are conversely used to generate Gaussian Hurst noise, also called
fractional Gaussian noise (fGn for short). fGn can be used to
produce synthetic traces representing the traffic generated by the
aggregation of a multiplicity of traffic sources on a network. The first
function generates noise in the frequency domain and then uses
ifft to produce the result, which is a statistically exact
procedure. The second function uses the Random Midpoint Displacement
algorithm, hence its name. The algorithm, referenced in the above cited
paper, efficiently computes an approximation of fGn. The output of
RMDtraffic only contains nonnegative samples, making the results
immediately usable as synthetic traffic traces for simulation purposes in
the communications field.
Some more detail on these functions can be found in the message
that I sent to announce them to the Octave help mailing list. Since then,
I have merged
hurstVTP in the single
This is a package for Octave, a high-level language which uses a language very similar to that of Matlab. Leasqr uses the Levenberg-Marquardt algorithm for doing nonlinear regression. I found leasqr on the web, but it did not run on Octave (it was made for Matlab) and so I adapted it and published it. Since then, the original authors Richard I. Shrager, A.Jutan, Ray Muzic, and Sean Brennan agreed to put it under the GPL. Matthias Jueschke tested the program using a non-linear optimisation test suite, and was satisfied with the results.
The most current version of the leasqr is part of the optimization package at octave-forge. You should refer to the files leasqr.m, leasqrdemo.m and dfdp.m therein. The names of the individual files may change in the future. Please let me know if that happens so I can update this page.
A program written by Greg Minshall, presumably starting from the tcpdump sources, while he was working for Ipsilon Network, which was later bought by Nokia. Its most interesting feature is that it can take a tcpdump trace and change the source and destination IP addresses inside, but preserving common prefixes (if two addresses share the most significant k bits, so will the changed addresses). I added a flag for preserving the TCP and IP options. Also, all-zeros and all-ones IP addresses are now unconditionally preserved. I updated the presentation page, which has references to the source and documentation. A more recent anonymizer library and program is Anontool.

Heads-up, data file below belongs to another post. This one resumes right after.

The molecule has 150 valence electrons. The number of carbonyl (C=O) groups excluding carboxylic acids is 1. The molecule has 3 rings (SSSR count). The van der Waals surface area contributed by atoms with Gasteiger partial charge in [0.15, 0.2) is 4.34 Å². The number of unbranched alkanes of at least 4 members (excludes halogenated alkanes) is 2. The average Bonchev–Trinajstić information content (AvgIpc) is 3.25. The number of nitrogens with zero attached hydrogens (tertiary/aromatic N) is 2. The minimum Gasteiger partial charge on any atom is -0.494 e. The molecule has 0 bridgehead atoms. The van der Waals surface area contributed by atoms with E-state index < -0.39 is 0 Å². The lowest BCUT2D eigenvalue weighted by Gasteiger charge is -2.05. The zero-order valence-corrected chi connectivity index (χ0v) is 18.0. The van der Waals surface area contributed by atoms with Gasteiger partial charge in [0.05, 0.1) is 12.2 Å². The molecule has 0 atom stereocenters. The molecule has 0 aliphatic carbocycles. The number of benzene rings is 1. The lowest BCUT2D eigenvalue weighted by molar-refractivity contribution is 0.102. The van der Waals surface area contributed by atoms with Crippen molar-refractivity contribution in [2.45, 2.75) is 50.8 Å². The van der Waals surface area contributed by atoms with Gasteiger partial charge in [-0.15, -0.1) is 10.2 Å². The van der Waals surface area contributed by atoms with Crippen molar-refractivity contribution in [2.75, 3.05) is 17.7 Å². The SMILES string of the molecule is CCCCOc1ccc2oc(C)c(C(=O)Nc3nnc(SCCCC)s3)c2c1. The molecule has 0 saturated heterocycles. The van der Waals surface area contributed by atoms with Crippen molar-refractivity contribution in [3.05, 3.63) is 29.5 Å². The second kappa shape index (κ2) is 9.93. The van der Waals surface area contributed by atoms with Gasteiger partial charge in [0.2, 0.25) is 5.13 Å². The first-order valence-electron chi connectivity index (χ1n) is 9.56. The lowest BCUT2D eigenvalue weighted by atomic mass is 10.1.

Vbrsr, a Wi-Fi frame sender and receiver that collects statistics relevant to channel state. This low-level software, written in C is being extensively used for reliable measurements, but is not user friendly.
Functions for Octave for performing computations about Wi-Fi networks (as defined by the IEEE 802.11 standard).
Measurements made on a rural open area have shown that the ns-2 two-ray CMU Monarch propagation model is too simplistic. In fact, ns-2 uses a double regression to approximate 2-ray, which is resonable for lower frequencies, such as GSM. For 802.11 frequencies, an exact 2-ray propagation model is more appropriate, as it accounts for holes in the signal strength that happen at the distances where the direct and reflected ray interfere destructively; this phenomenon may altogether prevent correct frame reception. Additionally, frame reception is not a yes-or-no condition based on a threshold power level at the receiver, but rather is well approximated by receiving error probability given by a simple AWGN (additive white Gaussian noise) channel model. wifiper is a function that computes PER (packet error rate) on a Wi-Fi link in rural area, without obstacles, given distance, packet length, speed and other parameters. The model used and the measurements upon which the model was based are described in